“Walking with God” February 2, 2014
Micah 6:1-8 Stephens City UMC
Grace and peace to you from God our Father and from the Lord Jesus Christ. Amen.
I. When I first read our scripture lesson for this morning it was hard to get past the word “require.”
A. As a number of commentators on this passage have said “Require” is a strong word.
1. Note that the Lord does not “advise” us to do these things.
2. Rather, the Lord requires these things of us.
3. “He has told you, O mortal, what is good; and what does the Lord require of you, but to do justice, and to love kindness and to walk humbly with your God.”
II. If you are like me I been paying greater attention to how I have been walking this winter because there has been some snow and ice.
A. Walking comes naturally to most of us.
1. Basically we just put one foot in front of the other and move forward.
B. But when there’s been ice and snow we all tend to concentrate on how we’re moving our feet.
1. During the winter whenever I come into the office I take a look at the status of the parking lots and the sidewalks.
2. Later when I get home I will sometimes walk through the yard to avoid the cement sidewalk and then will take the porch steps one at a time.
3. The next day it’s interesting to walk out and see my footprints from where I stepped the day before.
4. Often I’ll step in those same footprints only this time I’m heading in the opposite direction.
C. What I’m describing has something in common with the guidance offered us by the prophet Micah.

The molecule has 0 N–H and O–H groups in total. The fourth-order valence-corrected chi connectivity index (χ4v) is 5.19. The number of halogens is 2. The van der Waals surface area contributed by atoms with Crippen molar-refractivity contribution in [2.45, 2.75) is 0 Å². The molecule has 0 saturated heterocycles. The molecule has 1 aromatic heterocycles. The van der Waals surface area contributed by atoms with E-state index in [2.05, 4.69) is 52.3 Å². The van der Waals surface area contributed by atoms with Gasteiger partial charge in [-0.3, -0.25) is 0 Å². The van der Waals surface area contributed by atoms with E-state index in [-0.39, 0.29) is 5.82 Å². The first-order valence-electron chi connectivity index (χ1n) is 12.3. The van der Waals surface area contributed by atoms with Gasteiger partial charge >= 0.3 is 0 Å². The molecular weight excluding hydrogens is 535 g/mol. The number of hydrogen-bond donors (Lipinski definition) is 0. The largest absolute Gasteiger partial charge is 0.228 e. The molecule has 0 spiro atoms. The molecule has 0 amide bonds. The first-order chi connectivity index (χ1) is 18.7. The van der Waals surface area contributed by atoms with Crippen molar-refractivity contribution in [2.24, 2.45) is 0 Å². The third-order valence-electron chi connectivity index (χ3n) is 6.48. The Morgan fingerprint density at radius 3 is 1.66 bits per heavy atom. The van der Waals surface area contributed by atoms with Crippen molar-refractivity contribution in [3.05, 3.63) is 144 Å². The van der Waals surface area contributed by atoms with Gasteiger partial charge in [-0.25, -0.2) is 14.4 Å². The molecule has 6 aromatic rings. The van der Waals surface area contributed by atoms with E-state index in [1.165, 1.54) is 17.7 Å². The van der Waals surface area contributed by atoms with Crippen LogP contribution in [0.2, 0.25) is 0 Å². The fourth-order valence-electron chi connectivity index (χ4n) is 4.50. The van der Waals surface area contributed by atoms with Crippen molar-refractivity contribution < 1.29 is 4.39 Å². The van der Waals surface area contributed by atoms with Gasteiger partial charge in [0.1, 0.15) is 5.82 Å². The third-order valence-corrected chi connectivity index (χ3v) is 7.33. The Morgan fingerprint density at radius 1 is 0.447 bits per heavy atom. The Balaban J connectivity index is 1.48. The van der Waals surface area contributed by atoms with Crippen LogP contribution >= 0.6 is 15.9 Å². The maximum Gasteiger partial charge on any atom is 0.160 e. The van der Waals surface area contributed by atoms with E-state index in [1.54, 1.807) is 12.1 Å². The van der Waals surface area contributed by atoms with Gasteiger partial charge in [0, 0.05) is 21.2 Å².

1. He says that we are to walk humbly with God.
2. I agree but while walking with God can be fun and easy it can also be difficult and treacherous.
3. Some situations are tough and require great commitment to doing the right thing because the easy way out is so tempting.
4. Other times walking with God can be frightening because traveling that path leads to change and as Melissa Bane Sevier says in her commentary on this passage, change isn’t always what it’s cracked up to be. (http://melissabanesevier.wordpress.com)
5. And we all know that it can be literally dangerous to pursue justice, let alone love kindness.
6. Whenever you challenge the status quo, expect push back and maybe even to be ostracized.
D. Sevier to illustrate her commentary on this passage tells the story of a friend with a 14 month old baby who had not yet begun to walk.
1. This friend was very concerned so she took the boy to a pediatrician who gave him a thorough exam.
2. Everything seemed to be fine.
3. The tests showed nothing to be wrong, but the doctor knew the family and was aware that the 14 month old had two teenage sisters so he asked, “How much do the girls carry him around?”
4. “Almost constantly,” said the mother.
5. The doctor said, “Tell them not to carry him for a week.”
6. Within three days he had begun to walk.
III. One of the things the Lord requires of you is to walk.
A. Walking takes practice.
1. The more you practice praying, the more you practice being kind, the more you practice justice-making, the more natural all of those things will become.
2. Sure, sometimes you’ll make the wrong step or slip or even fall down, but continue to walk with the Lord anyway.
3. Today you can practice by walking to the Lord’s Table forever you come to the Lord’s Table He walks with you and extends kindness and shares His justice with you and with all who come.
4. The more you walk, the more at ease you will become, even on slippery days. (http://melissabanesevier.wordpress.com)